new question (Brent Greer's Questions on Markers)

NW Mailing List nw-mailing-list at
Tue Feb 23 11:04:36 EST 2016

Brentonius asks:  Were the markers lit during daylight hours or just when it got dark out? How was this done if it got dark prior to the train stopping somewhere? Was there a rule that governed when they were lit? Also, how long would the kerosene keep the lamps lit before they had to be refilled? 

ANSWERS: Markers had 16 ounce oil pots in them, and the round wick was about two-thirds the diameter of a pencil. The flame was protected against ambient drafts by a Pyrex glass chimney 1.25" diameter X 2.5" high, which shoved down between, and was retained by, four pieces of spring wire affixed to the top of the oil pot. 

These 16 ounce oil pots were the same pots used for switch markers (either in round or square form.) The advertising literature of the day claimed that such a pot, with a properly trimmed wick, could "go a week without a refill." Section men took care of the oil, wicks and glass on switch markers, and they probably hit each one twice weekly. So oil markers would easily burn several days without refilling. 

One very good source (a retired Senior VP Operations from a certain large railroad, and a 1947-hire NYC man) told me yesterday that on the NYC, the practice was for markers to be hung at origin (e.g. New York or Boston,) and run through to destination (e.g. Chicago or St Louis) without change. 

On the N&W, markers were not lit "by day." I have seen a Special Instruction somewhere (probably in an old Time Table) indicating that lighted markers were not required "by day," i.e. that the display of extinguished markers served the same purpose, namely to indicate that the train was complete. And up until the end of marker use, it was the N&W practice that markers were not lit "by day." Of course, prudence was used in regard to lighting markers. If a train were leaving Roanoke at 4pm, the Flagman would probably light his markers before the train left the yard, rather than pulling them down for lighting en route. But I have seen Flagmen on cabooses taking down markers for lighting while the train was on the road.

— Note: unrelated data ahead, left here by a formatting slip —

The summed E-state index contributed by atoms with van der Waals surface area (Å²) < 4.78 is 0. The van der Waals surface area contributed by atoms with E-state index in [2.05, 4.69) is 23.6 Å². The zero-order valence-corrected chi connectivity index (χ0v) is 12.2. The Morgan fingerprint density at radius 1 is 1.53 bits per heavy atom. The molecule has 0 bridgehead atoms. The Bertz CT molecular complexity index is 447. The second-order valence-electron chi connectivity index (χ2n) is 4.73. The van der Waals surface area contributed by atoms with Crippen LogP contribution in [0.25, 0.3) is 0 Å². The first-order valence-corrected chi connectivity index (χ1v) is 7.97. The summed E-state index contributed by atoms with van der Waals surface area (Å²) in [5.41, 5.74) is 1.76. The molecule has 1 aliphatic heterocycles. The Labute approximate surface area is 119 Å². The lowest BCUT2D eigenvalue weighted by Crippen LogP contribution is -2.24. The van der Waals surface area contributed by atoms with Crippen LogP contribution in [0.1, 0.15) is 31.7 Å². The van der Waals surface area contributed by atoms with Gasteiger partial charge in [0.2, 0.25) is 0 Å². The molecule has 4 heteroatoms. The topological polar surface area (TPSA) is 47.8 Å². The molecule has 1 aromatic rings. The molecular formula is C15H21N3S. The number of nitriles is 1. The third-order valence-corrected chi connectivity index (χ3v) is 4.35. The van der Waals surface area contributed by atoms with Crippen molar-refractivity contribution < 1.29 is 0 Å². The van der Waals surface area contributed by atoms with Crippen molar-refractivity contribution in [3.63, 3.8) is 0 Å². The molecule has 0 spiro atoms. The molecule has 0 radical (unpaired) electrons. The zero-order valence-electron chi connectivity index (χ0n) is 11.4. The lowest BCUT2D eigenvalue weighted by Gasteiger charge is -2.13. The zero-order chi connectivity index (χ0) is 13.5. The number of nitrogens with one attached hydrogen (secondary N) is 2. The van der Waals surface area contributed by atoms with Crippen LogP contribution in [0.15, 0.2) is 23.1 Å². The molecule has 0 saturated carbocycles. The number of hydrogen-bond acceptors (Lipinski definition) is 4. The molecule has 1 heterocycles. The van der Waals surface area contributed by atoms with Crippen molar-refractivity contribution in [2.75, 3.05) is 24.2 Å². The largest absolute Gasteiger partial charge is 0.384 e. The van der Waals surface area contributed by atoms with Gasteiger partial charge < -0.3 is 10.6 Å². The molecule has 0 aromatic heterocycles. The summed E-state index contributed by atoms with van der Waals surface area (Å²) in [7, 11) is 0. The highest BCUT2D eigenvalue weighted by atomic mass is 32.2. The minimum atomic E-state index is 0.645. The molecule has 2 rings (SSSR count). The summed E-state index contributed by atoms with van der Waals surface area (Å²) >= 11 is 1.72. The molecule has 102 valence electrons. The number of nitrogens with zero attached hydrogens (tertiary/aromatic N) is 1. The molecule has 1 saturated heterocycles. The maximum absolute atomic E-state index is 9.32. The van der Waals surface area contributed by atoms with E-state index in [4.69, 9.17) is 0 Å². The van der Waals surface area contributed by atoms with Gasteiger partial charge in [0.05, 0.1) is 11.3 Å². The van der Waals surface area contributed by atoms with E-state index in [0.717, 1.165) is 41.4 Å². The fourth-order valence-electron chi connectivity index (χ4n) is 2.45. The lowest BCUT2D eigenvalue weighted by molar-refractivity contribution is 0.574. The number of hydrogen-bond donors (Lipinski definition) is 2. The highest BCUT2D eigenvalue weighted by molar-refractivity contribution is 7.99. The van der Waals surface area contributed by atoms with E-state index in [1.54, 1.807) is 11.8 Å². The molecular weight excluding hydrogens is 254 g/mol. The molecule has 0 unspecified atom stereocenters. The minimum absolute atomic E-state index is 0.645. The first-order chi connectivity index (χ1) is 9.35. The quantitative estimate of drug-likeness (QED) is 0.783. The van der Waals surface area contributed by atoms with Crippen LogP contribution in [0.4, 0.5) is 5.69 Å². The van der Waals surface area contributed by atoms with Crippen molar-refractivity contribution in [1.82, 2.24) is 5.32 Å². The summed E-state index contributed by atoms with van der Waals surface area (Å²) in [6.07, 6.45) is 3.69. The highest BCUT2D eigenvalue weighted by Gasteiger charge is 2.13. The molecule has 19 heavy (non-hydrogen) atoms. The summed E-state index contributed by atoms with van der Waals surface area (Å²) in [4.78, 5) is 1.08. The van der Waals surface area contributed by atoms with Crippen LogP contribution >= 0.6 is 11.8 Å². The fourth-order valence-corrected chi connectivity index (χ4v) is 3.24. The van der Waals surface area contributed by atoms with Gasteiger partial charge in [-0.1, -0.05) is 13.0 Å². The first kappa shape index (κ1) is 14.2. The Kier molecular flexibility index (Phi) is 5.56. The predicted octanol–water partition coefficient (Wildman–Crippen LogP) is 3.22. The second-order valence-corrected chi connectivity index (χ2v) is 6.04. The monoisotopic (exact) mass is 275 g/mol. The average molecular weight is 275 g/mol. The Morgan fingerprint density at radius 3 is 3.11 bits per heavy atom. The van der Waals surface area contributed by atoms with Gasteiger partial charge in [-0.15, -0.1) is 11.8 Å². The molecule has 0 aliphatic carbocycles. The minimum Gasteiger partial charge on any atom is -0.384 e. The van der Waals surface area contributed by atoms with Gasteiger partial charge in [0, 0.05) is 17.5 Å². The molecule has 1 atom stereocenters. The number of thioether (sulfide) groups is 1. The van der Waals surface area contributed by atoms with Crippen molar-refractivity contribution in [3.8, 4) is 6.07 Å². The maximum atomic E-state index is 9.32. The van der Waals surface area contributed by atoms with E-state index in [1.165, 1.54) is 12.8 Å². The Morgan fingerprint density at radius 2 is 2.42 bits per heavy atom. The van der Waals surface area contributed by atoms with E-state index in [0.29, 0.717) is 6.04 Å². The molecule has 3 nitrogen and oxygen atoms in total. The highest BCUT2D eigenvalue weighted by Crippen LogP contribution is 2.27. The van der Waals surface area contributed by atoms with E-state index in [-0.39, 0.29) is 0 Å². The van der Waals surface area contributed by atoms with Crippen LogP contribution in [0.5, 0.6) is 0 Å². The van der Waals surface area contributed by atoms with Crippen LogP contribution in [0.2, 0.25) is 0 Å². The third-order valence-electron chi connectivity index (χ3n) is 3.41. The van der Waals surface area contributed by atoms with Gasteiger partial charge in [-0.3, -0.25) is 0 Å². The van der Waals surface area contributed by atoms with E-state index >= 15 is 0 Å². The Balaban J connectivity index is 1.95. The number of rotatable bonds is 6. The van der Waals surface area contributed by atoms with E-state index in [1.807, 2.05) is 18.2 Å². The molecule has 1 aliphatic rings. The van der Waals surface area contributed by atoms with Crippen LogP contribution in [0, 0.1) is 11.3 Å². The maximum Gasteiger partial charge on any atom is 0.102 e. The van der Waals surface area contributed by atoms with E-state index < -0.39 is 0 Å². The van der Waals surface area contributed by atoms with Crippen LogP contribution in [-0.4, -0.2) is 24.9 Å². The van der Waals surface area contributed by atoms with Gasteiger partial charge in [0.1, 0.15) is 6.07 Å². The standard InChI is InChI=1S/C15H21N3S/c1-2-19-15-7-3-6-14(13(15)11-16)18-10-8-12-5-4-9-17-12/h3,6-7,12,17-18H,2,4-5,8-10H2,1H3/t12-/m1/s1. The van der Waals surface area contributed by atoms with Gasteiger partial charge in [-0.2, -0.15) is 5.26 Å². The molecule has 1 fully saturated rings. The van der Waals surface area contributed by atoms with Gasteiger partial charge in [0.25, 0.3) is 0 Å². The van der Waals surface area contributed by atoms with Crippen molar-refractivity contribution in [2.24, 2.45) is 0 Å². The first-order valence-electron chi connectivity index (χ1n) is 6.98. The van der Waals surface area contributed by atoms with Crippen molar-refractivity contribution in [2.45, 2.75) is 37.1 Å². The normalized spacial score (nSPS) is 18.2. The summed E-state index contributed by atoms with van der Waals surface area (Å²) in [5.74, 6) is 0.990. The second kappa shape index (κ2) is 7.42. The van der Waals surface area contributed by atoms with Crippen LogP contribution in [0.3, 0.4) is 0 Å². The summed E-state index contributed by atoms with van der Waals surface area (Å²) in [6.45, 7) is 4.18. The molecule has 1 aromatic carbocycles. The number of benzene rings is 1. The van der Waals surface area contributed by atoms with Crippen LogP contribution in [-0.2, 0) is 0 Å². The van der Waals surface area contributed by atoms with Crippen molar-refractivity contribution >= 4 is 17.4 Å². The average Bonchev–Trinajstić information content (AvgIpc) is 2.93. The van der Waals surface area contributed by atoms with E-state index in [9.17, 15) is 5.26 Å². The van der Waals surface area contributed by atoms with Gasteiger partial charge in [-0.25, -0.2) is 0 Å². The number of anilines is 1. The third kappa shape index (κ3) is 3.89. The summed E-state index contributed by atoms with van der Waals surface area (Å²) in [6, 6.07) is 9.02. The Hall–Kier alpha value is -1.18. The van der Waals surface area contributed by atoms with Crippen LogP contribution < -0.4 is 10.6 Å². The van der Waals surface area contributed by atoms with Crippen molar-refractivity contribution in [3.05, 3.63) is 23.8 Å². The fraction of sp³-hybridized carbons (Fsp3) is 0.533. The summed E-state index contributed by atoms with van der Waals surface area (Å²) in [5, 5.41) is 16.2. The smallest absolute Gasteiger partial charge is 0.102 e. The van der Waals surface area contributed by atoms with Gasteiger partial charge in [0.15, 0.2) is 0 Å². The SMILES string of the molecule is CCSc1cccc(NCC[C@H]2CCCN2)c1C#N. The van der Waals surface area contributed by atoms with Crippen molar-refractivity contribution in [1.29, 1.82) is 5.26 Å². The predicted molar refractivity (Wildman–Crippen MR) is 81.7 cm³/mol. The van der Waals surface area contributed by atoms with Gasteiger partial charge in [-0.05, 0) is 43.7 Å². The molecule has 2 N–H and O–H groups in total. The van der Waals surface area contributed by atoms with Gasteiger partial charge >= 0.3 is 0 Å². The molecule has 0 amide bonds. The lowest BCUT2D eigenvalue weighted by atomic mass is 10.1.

Another factor at play in answering Brent's question is the very old principle of railroading (expressed in the operating Rule Books) that "the use of night signals is required from one hour before sunset until one hour after sunrise... and under other conditions where visibility is obscured." This principle/rule goes back at least to the early 1880s, and applied to the display of engine headlights (yes... engine headlights were not "displayed by day" until the mid-1950s!,) the use of flagman's signals, etc, as well as to markers. 

The subject of the colors of glass used in markers is a convoluted topic, as the practice varied from road to road and from time to time. If I recall correctly, the N&W made its big change in the color of rear end markers in 1911. Prior to that date, markers had used Red and GREEN glass, but this was changed to Red and AMBER glass. (Proper word was "amber," not "yellow.") Prior to the change, on the N&W the display of GREEN FLAGS on the rear end of a train was, by day, considered a proper "rear end," but illuminated markers were used by night.